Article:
You are your own worst enemy

I'm writing this letter to my wife, who has wrapped up 27 years as a teacher – first private and public schools, and then homeschooling our kids. She's now thinking about her next chapter. And these words are for her. But I'm guessing something in here might help you too.

You have no idea how valuable your skills are

When kids are young, they only know of two jobs – whatever their parents do. But over the first few years of their lives, they add a few more – police, fire fighter, doctor.

By the time they get to high school, they've discovered a few more – but it's still pitiful. And we know because when they have to pick a college major, they barely know what's out there.

Even as they graduate college, they have no idea of the massive number of jobs that are out there.

The issue is exposure.

People don't know what exists outside of what they've been exposed to. And as a result, most of us have no idea how valuable our skills our. We can't fathom that being friendly is a professional skill. Or that being likable is valuable.

We think of professional skills in a narrow set of activities like knowing how to code, how to teach, or how to cook. But that's not the reality of tons of roles out there. Knowing how to be engaging when you tell a story is incredibly valuable. Having empathy for people is a remarkable talent that many don't have.

Your own worst enemy here is your lack of exposure to how valuable you are.

The voices in your head aren't serving you

“But I don't know anything,” is what you're hearing in your head. Or maybe it's, “I'm likely too old to start a new career,” or even “I'm too old to learn anything new.”

Let me be super clear – these are all lies.

I know because I've heard them in my head, in the heads of my friends, and even folks on Twitter. We all hear those voices in our heads. You're not unique in this way.

But you are wrong. These aren't true statements at all.

You may be new at some things. But you've also been new tons of times before. Every time you've moved to a new community, you've learned the way things worked. Every time your kids had to change schools or curriculums, you learned the new way things worked.

All of us experience all sorts of changes. And each change requires that we learn some new things.

And just because we don't see it in the same light as work, doesn't mean the skill isn't something we've been developing our whole lives.

Just because you hear the voice doesn't mean you have to believe it. “Get out of my head. You're drunk.” Just say that the next time the voice in your head is your own worst enemy.

Your next chapter isn't the logical conclusion of your last

Here's what I know:

  • Most of us have no clue what we'll do next.
  • Most of us don't have everything set up for us.
  • Most of us haven't given tons of time to think about what we might do when this run is over.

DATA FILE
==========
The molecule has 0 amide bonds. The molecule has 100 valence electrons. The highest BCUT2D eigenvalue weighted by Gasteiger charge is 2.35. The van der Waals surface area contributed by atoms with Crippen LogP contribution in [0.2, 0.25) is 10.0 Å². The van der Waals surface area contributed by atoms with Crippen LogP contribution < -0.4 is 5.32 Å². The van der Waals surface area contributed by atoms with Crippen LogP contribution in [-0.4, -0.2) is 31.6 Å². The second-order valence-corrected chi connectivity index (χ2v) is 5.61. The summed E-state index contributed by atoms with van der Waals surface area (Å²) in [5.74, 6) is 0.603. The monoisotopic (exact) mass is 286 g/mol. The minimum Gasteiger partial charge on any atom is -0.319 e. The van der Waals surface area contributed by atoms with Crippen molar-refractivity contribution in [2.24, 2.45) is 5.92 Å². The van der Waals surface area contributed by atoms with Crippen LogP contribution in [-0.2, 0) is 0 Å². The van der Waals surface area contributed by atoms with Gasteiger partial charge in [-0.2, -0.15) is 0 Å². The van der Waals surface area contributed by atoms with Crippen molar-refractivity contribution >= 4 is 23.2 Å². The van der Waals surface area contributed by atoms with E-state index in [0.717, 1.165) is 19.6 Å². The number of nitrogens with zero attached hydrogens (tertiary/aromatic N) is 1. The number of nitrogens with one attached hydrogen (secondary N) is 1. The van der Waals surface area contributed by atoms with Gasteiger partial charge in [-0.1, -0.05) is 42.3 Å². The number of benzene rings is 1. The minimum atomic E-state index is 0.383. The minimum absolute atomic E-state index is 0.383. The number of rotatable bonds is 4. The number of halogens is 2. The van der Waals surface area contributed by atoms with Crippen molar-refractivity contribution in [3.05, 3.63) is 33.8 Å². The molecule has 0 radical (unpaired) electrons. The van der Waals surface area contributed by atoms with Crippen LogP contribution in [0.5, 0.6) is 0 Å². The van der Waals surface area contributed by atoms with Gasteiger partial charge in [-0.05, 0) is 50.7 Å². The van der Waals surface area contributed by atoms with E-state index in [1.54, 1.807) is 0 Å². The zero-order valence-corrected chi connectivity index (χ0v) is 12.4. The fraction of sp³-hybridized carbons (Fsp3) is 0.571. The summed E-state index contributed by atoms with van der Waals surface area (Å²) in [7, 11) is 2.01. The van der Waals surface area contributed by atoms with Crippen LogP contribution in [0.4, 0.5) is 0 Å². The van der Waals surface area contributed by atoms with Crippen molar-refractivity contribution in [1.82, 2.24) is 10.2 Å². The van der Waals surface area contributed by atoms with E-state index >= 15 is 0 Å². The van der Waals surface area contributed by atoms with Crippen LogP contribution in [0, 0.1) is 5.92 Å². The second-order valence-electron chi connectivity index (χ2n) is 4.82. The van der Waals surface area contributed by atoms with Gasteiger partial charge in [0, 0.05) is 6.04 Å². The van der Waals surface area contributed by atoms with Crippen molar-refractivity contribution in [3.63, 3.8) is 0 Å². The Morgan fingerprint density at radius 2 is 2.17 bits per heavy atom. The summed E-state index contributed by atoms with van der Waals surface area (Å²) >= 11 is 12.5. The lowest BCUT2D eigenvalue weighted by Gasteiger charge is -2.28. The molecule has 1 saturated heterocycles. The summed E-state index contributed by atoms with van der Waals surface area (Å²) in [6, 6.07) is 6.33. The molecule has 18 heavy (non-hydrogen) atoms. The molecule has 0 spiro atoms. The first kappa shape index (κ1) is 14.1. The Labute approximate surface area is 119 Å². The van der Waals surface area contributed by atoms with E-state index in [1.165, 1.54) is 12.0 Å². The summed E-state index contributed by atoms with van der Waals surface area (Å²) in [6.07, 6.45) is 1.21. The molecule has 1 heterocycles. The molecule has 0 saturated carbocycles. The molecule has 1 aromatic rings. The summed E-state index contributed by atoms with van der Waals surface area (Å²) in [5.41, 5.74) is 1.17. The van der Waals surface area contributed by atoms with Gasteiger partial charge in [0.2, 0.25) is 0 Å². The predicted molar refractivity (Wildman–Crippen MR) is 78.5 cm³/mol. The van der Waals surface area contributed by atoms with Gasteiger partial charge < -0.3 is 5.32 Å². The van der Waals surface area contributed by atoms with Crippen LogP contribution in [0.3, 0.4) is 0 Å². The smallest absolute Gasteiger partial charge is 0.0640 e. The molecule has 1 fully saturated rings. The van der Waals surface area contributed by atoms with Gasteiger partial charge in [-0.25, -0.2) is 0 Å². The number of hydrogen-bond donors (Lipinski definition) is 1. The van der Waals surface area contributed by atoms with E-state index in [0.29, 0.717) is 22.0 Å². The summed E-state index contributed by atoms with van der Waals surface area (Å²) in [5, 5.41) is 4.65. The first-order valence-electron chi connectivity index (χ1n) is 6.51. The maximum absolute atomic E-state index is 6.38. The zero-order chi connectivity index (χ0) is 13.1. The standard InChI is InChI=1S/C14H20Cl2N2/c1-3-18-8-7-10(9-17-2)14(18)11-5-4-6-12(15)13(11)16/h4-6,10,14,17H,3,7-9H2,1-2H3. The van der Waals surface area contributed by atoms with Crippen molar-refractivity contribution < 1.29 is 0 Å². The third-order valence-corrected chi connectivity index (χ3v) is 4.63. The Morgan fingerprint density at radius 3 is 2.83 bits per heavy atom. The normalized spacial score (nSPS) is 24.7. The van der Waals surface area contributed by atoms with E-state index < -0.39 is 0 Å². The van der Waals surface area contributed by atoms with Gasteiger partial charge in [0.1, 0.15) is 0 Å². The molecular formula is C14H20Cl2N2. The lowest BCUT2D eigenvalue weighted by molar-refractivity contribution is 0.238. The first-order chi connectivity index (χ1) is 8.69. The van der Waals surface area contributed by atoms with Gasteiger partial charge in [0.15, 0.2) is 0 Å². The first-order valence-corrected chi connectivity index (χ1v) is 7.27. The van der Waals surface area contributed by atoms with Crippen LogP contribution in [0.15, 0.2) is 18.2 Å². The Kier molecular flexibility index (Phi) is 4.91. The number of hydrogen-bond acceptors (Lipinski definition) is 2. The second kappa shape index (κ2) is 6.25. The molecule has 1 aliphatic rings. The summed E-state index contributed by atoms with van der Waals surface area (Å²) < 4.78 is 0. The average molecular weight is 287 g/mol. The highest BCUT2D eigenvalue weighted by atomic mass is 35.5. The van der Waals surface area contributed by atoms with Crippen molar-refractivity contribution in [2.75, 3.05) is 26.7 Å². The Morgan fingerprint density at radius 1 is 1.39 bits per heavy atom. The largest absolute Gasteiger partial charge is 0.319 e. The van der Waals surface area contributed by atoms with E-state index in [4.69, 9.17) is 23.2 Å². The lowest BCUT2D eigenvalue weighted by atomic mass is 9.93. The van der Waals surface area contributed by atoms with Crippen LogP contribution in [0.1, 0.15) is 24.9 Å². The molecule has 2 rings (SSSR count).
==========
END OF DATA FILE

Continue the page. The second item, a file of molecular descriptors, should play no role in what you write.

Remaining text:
So welcome to being most of us.

Here's the other thing I know:

Your next chapter isn't the logical conclusion of your last. You think you have to do some sort of teaching because it's the only thing you have deep expertise in. But that's not true. You can leverage all the skills you used in previous jobs.

Skills are transferable. You can take them into any new role.
You don't just have to keep repeating what you've done before.

You are your own worst enemy

You know the story of the baby elephant. As a baby, the trainers tie a rope around its ankle and to a peg so that it can't get away. No matter how hard the baby elephant tries, it can't get the peg out of the ground.

But over time the elephant grows. Into an incredibly strong animal. But it remembers that it can't pull the peg out of the ground, so it's held in place not by the rope but by its own limiting belief.

This is why I'm telling you, you are your own worst enemy.

The one that is locking you up, and holding you back, is the person looking at themselves in the mirror. No tiny rope can hold you back. A simple tug will free you.

But you have to acknowledge what's holding you back. And it's not reality.

Engage, Dream & Enjoy

Here's what I want for you. I want you to have fun. I want you to talk with friends and discover what ideas you've never considered before. I want you to dream. And dream big.

Because you're amazing and incredible.

And most importantly, I want you to enjoy the process. You can do anything you want. And the moment you realize it, will be the moment you realize that this was always the case. There never was anything holding you back.

Except you.

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Chris Lema
Chris Lema has been working with WordPress since 2005. Over the years he's been a blogger, a speaker at WordCamps, a coach for WordPress product companies, and the founder of the conference for WordPress business owners, called CaboPress. Today he's the VP of Products at Liquid Web, where he manages the world's first managed platform for WooCommerce stores.

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